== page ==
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Jul 05 2014

Saturday Storytime: Unlocked: An Oral History of Haden’s Syndrome

Y’all probably know who John Scalzi is. What you may not know is that he has a prequel of sorts for his new novel Lock In available to read online. It’s worth it.

It was clear this wasn’t the H5N1 variant so we started breaking it down to see what we had. What we had was a virus that had a widely variable but long incubation period—that’s the time between when you get the virus and when you start showing symptoms—but a short latency period, meaning the time between when you catch the virus and can start spreading it to other people. Long incubation plus short latency means there’s a fairly large window for subclinical infection—people infecting each other before they feel sick themselves.

So that’s what happened here. The Haden’s virus is transmissible by air, which makes it easy to catch. By the time the International Epidemiological Conference winter meeting had adjourned, roughly eighty percent of the thousand or so attendees had been infected. They had been in close contact and breathing in each other’s air the entire three days. And then when they dispersed they traveled back to several hundred points of origin on six separate continents, traveling in airplanes packed with other people. From a virus’ point of view, you couldn’t have asked for a more optimal transmission pattern.

Now, that’s optimal for the virus. It’s not optimal for us. When it came to the Haden’s virus, by the time we knew what we were dealing with, we also knew that it had potentially already spread to millions and possibly billions of people. What we didn’t know was how serious this new virus would be. We had half of New York throwing up in ER rooms, but we didn’t know how long it would take for the virus to resolve itself, and for the body’s own systems to beat it.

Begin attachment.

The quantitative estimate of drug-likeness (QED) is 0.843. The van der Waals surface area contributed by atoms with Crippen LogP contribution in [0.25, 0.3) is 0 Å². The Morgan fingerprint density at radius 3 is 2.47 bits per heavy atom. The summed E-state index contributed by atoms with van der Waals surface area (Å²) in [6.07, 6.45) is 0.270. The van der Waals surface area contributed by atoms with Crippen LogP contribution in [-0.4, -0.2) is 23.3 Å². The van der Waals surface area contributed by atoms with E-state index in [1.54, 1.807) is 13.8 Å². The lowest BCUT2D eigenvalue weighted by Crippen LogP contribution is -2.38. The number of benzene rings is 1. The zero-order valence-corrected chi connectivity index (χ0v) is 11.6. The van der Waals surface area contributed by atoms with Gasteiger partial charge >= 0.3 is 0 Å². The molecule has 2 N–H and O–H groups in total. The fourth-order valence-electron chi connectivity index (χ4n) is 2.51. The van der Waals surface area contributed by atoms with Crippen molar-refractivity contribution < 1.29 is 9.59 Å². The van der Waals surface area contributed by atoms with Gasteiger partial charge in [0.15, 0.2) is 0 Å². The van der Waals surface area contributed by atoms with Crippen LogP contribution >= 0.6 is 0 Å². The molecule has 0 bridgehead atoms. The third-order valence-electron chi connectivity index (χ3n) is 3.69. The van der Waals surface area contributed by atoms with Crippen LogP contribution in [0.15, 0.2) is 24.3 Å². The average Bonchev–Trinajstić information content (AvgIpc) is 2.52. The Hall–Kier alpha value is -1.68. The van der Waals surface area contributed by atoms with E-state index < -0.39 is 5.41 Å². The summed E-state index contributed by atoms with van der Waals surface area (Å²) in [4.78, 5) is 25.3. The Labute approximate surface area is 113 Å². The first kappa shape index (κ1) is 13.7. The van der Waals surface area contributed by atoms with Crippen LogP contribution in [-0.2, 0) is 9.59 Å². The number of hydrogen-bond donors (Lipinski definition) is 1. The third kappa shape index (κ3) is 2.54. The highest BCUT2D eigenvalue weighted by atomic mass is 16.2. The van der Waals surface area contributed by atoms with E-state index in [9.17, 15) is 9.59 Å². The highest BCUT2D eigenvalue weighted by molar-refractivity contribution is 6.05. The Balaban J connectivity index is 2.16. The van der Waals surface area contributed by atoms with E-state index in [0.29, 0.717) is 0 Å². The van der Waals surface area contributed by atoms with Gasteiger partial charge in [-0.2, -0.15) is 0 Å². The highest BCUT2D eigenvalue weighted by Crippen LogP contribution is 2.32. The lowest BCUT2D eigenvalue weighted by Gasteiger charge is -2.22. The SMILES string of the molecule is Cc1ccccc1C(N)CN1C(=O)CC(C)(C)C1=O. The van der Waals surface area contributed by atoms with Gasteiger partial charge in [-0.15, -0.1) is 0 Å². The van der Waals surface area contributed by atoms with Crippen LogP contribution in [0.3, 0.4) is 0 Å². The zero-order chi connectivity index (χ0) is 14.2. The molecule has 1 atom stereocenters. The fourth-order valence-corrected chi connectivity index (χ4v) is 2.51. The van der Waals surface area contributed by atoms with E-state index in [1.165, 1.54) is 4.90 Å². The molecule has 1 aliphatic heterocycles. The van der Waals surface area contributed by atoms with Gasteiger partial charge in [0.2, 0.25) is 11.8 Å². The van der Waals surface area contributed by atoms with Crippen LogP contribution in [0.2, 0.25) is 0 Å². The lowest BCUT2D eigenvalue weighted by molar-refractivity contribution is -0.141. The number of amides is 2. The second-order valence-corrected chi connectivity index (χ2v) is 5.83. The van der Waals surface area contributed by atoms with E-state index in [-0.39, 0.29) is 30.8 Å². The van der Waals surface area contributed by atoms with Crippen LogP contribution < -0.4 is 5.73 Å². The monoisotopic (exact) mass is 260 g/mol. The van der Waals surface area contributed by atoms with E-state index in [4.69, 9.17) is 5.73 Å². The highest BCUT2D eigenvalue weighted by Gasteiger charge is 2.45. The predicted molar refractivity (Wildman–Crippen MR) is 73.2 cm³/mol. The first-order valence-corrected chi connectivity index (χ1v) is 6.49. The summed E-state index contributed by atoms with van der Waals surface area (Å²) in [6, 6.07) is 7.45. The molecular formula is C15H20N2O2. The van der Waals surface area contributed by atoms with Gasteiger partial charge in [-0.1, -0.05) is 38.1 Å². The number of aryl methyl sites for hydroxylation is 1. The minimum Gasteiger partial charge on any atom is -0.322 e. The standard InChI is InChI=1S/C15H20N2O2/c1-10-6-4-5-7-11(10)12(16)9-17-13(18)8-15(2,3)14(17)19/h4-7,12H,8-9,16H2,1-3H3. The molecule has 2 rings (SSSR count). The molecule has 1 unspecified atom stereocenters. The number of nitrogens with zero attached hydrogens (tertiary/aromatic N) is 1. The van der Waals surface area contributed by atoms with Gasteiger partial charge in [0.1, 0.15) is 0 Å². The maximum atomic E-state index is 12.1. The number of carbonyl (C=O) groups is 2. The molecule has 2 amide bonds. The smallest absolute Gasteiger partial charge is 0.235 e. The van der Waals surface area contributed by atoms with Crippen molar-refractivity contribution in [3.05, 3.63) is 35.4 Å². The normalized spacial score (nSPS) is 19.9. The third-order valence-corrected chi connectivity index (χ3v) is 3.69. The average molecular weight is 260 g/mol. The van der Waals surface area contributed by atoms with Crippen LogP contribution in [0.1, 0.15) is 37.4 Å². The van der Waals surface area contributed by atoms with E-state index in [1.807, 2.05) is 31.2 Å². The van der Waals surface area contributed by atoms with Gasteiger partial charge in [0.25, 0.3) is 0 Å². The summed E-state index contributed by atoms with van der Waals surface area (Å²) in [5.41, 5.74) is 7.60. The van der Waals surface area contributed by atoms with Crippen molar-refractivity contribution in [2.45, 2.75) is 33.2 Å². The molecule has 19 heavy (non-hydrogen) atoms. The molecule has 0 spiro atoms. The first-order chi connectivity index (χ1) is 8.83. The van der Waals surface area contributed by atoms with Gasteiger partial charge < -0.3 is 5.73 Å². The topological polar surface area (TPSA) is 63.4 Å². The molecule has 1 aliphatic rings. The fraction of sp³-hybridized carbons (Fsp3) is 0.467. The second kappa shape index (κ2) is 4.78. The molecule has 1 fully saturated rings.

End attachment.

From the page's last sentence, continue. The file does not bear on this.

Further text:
We did know we didn’t have a vaccine. The Haden’s virus initially presented like an influenza virus, but when we started looking at it we realized we really were looking at something new, so the sort of antivirals we use for flu—the neuraminidase and M2 inhibitors—weren’t necessarily going to have the same effect on Haden’s.

So no matter what, we were in for a rough time.

Keep reading.

2 comments

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    Crimson Clupeidae

    I had heard the name, but it wasn’t ringing a bell, so I checked his blog.

    This post is awesome. (Warning, it contains much humor at dudebro expense.) Added to my blogroll reading list.

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